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Message From the President

CPSR Annual Report 1994-1995

Message From the President

Key Areas:

  1. Romkey Gift
  2. the National Information Infrastructure NII - CPSR's Major Focus
  3. Coalition Work
  4. The Electronic Privacy Information Center - EPIC
  5. Conferences
  6. Thinking Globally
  7. Thanks to All!

Message from the President

Dear Members,

Annual reports, by their very nature, present a snapshot in time. This document is no exception.

Because there has been considerable change at Computer Professionals for Social Responsibility (CPSR) after the close of the 1994-1995 fiscal year - we've hired Audrie Krause as a new fulltime Executive Director, for example - it is tempting to look beyond the twelve-month period of this snapshot and talk about more recent events. I have tried to avoid that and have concentrated instead on the highlights of the past fiscal year.

Romkey Gift

First, on an organizational level, there was the unexpected and generous contribution of 5,000 shares of FTP Software by John Romkey. This gift enabled CPSR's Board of Directors to undertake several new initiatives, including advertising for an Executive Director and setting up an Independent Project Fund. These important new projects were getting underway at the close of the fiscal year.

NII - CPSR's Major Focus

For a second fiscal year, CPSR has continued to focus on the National Information Infrastructure, a project of central public concern and debate. Since CPSR's members have been using - and in many cases creating - the technology of the Internet over the last twenty years, we have an important perspective on the challenges and opportunities presented by the new communication and information technologies. Following publication in late 1993 of "Serving the Community: A Public-Interest Vision of the National Information Infrastructure," CPSR began to develop a second report examining critical issues relating to universal access.

Coalition Work

Beyond our own initiatives, CPSR has continued to play leadership and participation roles in broad coalitions of nonprofit organizations who share an interest in democratizing telecommunications policy. One of the most important of these has been the Telecommunications Policy Roundtable (TPR), a Washington-based coalition of nonprofit organizations that CPSR helped found in 1993. In September 1994, activists from CPSR/Boston developed the first regional TPR organization (TPR-Northeast) by bringing together several Boston-based nonprofit organizations concerned about telecommunications policy. An informal regional TPR has also been established in Seattle.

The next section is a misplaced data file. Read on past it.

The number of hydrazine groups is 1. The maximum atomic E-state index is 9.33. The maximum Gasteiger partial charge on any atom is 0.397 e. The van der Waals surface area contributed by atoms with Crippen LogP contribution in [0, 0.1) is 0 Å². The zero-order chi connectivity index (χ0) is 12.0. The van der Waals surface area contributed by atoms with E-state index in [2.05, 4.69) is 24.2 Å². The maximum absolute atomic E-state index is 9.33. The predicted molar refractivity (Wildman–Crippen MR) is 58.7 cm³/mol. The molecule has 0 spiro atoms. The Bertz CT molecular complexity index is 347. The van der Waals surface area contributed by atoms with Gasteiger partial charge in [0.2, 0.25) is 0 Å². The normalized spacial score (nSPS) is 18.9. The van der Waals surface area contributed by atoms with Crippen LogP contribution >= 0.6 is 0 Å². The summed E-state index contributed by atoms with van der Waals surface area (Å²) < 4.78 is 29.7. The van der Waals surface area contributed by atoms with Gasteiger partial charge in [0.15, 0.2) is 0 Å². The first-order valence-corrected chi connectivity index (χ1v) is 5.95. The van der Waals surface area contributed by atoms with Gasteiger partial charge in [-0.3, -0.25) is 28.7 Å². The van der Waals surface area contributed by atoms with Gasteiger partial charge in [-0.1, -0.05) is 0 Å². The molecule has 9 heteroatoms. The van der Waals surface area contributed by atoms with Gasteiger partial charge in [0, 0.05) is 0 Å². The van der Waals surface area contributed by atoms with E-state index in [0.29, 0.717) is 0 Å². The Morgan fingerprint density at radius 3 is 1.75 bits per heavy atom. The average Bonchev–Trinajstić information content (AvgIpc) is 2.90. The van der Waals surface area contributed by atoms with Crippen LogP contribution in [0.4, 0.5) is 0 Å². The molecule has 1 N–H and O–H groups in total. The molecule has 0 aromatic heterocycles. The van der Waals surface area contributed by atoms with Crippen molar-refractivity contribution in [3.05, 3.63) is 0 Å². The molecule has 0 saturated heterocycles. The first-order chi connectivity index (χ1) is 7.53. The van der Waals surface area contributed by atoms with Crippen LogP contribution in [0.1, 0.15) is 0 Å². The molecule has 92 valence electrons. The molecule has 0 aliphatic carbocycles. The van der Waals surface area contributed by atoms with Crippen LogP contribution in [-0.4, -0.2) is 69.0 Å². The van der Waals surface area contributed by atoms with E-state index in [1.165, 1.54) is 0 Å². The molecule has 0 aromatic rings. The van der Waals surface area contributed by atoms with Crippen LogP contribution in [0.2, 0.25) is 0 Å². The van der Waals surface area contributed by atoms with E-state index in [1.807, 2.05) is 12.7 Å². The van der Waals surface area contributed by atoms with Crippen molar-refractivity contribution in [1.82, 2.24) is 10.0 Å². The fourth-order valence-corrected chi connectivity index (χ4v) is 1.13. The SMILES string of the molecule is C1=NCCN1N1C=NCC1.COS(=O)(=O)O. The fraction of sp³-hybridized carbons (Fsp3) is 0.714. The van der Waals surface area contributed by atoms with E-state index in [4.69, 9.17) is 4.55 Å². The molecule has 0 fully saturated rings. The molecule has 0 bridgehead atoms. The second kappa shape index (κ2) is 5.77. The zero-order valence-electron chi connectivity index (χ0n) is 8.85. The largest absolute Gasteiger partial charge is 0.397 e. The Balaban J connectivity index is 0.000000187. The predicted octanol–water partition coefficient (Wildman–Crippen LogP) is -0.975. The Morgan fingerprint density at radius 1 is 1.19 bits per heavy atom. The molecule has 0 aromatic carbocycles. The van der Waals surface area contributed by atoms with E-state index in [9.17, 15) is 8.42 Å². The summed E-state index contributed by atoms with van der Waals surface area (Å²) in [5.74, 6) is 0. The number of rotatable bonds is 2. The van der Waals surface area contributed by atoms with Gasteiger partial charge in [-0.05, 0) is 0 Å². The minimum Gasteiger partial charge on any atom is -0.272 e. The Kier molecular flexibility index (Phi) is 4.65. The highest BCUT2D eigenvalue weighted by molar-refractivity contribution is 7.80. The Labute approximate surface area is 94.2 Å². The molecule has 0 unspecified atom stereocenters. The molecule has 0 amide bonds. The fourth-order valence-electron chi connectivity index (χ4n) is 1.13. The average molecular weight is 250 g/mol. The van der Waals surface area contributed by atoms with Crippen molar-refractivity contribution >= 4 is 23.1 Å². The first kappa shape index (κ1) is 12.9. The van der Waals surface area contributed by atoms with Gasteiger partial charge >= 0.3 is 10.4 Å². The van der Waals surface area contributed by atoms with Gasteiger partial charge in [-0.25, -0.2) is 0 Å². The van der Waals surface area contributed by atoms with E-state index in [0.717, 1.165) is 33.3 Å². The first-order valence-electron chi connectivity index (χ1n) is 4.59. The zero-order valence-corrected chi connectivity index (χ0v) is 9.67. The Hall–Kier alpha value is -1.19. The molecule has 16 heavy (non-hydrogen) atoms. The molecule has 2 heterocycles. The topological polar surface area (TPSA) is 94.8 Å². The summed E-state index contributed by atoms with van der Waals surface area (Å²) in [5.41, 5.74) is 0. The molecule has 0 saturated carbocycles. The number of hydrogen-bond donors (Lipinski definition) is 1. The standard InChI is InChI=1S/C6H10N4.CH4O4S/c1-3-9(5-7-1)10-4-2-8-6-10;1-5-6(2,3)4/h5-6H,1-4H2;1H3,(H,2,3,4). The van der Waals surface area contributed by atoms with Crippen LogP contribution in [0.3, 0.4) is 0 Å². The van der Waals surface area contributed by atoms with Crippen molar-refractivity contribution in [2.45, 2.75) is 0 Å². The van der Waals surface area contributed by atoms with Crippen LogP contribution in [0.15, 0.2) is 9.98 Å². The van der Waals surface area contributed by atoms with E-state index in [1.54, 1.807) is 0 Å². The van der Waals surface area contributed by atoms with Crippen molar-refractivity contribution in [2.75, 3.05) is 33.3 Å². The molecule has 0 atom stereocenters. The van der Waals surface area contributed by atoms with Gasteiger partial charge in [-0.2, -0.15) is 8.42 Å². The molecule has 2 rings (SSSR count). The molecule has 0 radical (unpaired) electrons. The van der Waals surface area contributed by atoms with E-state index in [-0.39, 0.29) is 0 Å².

The Electronic Privacy Information Center - EPIC

EPIC's separation from CPSR, formally completed at the beginning of this fiscal year, marks the second time a CPSR project has grown into an independent entity. The first project to evolve into a separate effort was the 21st Century Project, initiated by CPSR's former Executive Director, Gary Chapman (1985-1991).

EPIC maintained a strong electronic presence through their informative EPIC Alert with CPSR's financial and technical support.


CPSR organized two major conferences during the fiscal year: the 1994 Annual Meeting in San Diego, California and the third biennial Participatory Design Conference in Chapel Hill, North Carolina.

Thinking Globally

On an international scale, CPSR has begun to explore the implications of communications technology as it continues to bring human beings from around the world into closer contact with one another. Sister organizations concerned with the social implications of computer technology have sprung up around the globe, often modeling themselves after CPSR. CPSR-GLOBAL, a listserv, has become an important forum for discussions on worldwide issues.

Thanks to All!

All of this was accomplished with parttime leadership and dynamic volunteer support. I want especially to thank Kathleen Kells, CPSR's managing director during the past two fiscal years. Kathleen deserves recognition for her accomplishments during her tenure, including her role in providing considerable structure and stability to CPSR's financial administration. She was preparing to leave CPSR as the 1994-1995 fiscal year drew to a close. Along with the enormous energy provided by Assistant to the Director Susan Evoy, Kathleen was able to put the organization on firmer ground. Among the volunteers, I want to give special thanks to Al Whaley at Sunnyside Communications for providing CPSR's computer services and Grace Mason for the many hours of administrative assistance she has contributed in the National Office.

With the efforts of volunteers, staff members, guest editors, chapter activists and generous donors such as John Romkey, I'm confident that CPSR will continue to build on the strong foundation during the next fiscal year.

Eric Roberts

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